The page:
After holding back tears I said my goodbye's to my mom and sisters and got dropped off at the St. George Shuttle. I talked to the manager and he let me work my way onto a vacancy. The deal was four hours got me a spot but he stopped me after two and bumped me up to the executive shuttle with free drinks and leather seats :) It pays to work hard. I pulled into the airport still with no plans and no direction. I made my way to the Las Vegas Strip where I made friends with a small band of Hobos. We got talking for about 30 minutes and they were as hospitable as the homeless could possibly be. They gave me some exclusive Vegas insight and let me know where there was a wall that had fallen over, that made a perfect place to sleep! I kept the invite in mind but kept on going. It didn't take long for me to realize that Vegas wasn't the place for me. Nobody I bumped into or sought out had a home or any work for me. So I tried panning for money in hopes of finding generous tourists. Now I have a question for you all, if you saw a 19 year old scruffy looking kid with a sign reading, "Don't let me turn into a Hobo!" would you throw me a buck or two? Maybe even your pocket change?? Well I didn't get as single penny. Thousands of people turned me down and a good 5% even talked to me! (After inducing the conversation through laughter) I came to the conclusion that I must have come off as a lazy scam artist, which is what I ended up starting to feel like. I think I'll save that promising tactic as a last resort.
I spent the next morning and afternoon traveling to Freemont St. where I ended up really enjoying my stay. I was bombarded with friendliness as soon as I got there. Confused maybe? Keep reading. I stopped by a Greyhound bus station to see what the cost to get to California would be. I talked to the manager for awhile and he gave me a ride and a discounted price to San Bernadino, CA. Before he dropped me off he kept mentioning he could maybe give me a place to sleep. He dropped me off at the Salvation Army after I answered "no" to his question, "do you play around?" Freaking out? So was I.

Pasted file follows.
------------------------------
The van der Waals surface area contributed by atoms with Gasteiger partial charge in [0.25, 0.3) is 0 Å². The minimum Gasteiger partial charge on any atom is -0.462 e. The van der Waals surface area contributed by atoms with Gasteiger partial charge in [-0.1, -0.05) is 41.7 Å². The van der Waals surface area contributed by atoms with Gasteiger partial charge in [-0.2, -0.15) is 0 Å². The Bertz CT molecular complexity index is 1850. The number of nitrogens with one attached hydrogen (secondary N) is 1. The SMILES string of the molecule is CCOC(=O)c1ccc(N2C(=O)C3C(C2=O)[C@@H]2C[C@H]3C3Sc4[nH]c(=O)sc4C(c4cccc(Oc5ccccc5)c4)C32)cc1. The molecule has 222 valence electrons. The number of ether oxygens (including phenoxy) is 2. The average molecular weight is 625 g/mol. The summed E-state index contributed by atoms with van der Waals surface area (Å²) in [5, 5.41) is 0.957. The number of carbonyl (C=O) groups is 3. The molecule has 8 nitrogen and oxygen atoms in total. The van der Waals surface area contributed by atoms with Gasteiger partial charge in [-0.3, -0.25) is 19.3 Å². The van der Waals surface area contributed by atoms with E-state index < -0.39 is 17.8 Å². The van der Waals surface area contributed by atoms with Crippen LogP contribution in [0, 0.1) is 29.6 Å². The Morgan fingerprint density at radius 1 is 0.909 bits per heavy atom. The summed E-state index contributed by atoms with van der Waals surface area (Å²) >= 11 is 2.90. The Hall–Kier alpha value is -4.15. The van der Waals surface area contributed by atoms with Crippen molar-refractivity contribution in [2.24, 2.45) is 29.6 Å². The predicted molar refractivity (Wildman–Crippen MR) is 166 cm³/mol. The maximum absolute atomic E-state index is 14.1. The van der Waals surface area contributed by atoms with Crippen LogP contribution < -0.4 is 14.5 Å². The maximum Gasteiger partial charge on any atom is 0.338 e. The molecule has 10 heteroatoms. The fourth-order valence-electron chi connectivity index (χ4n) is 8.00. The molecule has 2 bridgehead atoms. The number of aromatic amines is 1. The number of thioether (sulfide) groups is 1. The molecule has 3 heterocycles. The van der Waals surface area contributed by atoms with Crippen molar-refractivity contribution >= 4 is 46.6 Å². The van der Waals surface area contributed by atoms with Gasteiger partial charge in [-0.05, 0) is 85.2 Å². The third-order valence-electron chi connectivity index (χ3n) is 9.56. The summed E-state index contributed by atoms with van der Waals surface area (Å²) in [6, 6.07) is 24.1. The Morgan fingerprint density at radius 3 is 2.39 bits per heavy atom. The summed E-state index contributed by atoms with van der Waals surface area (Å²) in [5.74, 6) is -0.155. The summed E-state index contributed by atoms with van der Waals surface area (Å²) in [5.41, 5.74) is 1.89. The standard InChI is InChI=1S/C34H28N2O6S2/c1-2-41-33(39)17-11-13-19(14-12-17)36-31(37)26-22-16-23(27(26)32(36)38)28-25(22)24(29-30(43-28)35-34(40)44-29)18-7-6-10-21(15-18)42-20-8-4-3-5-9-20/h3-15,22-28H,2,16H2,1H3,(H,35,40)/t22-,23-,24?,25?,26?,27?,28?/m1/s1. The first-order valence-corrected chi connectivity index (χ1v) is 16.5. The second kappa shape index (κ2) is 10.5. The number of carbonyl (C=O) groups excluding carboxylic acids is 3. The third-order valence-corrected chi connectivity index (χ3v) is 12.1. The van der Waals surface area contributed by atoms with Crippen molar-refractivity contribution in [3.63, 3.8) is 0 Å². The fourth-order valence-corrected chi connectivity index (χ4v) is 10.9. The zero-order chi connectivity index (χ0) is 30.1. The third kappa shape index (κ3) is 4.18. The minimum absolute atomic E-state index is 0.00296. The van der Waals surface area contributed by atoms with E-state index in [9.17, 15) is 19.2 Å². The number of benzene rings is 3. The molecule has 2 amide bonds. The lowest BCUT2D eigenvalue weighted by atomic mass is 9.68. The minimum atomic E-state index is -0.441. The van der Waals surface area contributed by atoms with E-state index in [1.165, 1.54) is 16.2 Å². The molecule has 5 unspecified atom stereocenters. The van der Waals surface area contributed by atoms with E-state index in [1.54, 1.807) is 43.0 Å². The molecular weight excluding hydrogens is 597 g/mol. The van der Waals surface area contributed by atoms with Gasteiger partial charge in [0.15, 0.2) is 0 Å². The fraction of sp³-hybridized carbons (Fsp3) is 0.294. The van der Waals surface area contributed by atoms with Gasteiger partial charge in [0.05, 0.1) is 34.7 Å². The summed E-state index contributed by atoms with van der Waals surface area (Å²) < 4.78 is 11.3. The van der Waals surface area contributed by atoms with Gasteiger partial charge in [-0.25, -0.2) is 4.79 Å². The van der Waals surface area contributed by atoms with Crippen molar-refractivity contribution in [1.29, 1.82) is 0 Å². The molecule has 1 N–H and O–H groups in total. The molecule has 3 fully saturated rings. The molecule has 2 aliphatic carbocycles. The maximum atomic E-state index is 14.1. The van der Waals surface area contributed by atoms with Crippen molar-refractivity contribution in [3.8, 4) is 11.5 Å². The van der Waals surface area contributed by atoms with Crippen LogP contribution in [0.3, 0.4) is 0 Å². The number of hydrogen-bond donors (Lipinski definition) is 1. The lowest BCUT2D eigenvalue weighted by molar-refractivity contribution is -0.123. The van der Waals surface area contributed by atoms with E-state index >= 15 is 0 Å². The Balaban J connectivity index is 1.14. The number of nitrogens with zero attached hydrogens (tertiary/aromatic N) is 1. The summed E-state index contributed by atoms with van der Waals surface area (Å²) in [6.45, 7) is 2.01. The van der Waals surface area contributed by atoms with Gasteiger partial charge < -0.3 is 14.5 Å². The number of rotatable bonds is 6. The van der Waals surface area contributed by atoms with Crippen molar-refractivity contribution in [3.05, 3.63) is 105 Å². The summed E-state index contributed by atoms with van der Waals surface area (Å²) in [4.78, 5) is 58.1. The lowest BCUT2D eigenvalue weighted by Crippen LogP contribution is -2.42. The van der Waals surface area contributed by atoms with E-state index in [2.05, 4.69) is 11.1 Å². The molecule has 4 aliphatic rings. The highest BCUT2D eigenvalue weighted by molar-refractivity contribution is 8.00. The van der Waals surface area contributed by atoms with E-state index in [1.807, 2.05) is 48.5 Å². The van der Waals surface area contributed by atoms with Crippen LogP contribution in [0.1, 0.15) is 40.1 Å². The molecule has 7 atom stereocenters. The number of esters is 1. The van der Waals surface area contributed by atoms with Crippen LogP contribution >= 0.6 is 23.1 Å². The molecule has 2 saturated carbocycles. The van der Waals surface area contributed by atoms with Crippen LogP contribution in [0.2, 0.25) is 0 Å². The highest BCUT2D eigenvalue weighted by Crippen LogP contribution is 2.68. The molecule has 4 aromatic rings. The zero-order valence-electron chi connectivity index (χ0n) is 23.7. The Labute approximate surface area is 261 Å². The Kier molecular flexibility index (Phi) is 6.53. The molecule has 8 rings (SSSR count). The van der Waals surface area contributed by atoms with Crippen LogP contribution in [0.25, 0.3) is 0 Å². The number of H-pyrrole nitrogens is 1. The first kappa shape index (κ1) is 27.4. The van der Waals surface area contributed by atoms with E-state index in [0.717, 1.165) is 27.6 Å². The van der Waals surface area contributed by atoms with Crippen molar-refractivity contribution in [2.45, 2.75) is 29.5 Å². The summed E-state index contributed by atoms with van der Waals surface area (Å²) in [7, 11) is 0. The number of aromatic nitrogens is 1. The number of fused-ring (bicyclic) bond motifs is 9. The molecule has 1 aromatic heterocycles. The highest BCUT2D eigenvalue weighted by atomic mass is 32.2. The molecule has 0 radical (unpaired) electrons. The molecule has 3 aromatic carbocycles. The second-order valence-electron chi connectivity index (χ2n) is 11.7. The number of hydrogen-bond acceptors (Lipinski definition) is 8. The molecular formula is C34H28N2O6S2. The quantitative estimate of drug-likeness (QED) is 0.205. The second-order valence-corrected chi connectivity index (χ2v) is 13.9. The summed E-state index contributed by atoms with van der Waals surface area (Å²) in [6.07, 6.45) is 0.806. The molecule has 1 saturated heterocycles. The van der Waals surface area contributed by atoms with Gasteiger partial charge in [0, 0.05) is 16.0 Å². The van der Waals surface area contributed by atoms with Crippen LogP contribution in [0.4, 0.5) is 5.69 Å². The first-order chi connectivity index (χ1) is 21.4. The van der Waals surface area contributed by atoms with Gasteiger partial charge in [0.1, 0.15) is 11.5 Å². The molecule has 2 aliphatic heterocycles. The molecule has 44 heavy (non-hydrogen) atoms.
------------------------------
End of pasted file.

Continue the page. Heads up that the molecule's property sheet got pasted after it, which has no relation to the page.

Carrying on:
I got out and made my way to a soup line, or rather a cat food line, where my frantically running mind was subsided by Tim, a Jamaican homeless guy. We had lots of time to talk while we waited in line. He gave a good heads up for me to keep my guard up with all the gays around. He also introduced me to a little "hustle" I could use in my travels. Now I don't want any eyebrows being raised while reading this because the main thing I took from Tim was steer clear from the fags! But he let me know that guys looking for guys like me are not all that dangerous and will always compensate. Makes me shutter just to say that.
I finished up my mystery meat and put Tim's knowledge to the test. First let me say that in my opinion, Freemont St. blows the strip out of the water. Unless your going for shopping, hit up Freemont St. it's really a lot of fun. So a guy approached me and I started off by simply not turning him down. We chit chatted and what worried me the most is my gaydar is down. I couldn't even tell this guy, or the Greyhound guy was gay. Now no homo or anything but I enjoyed his company. He bought me a beer while we walked and offered to smoke a joint :) He took me to dinner and even after I declined to go home with him, he still sent me on my way with 10 bucks. Pretty cool of him, almost made me feel bad for making my first successful hustle!
But on the serious side I gotsta thinking. I've been raised with an LDS/Conservative outlook on life (which I cherish and love) but I've always looked at gays as outcasts and that those people just give themselves that title for the attention. I can't see how it's possible to be gay but now I realize that it is in fact, possible. I know it's a very controversial topic nowadays and since I'm going to California to the southern beaches, I would love to hear every ones opinion and thoughts.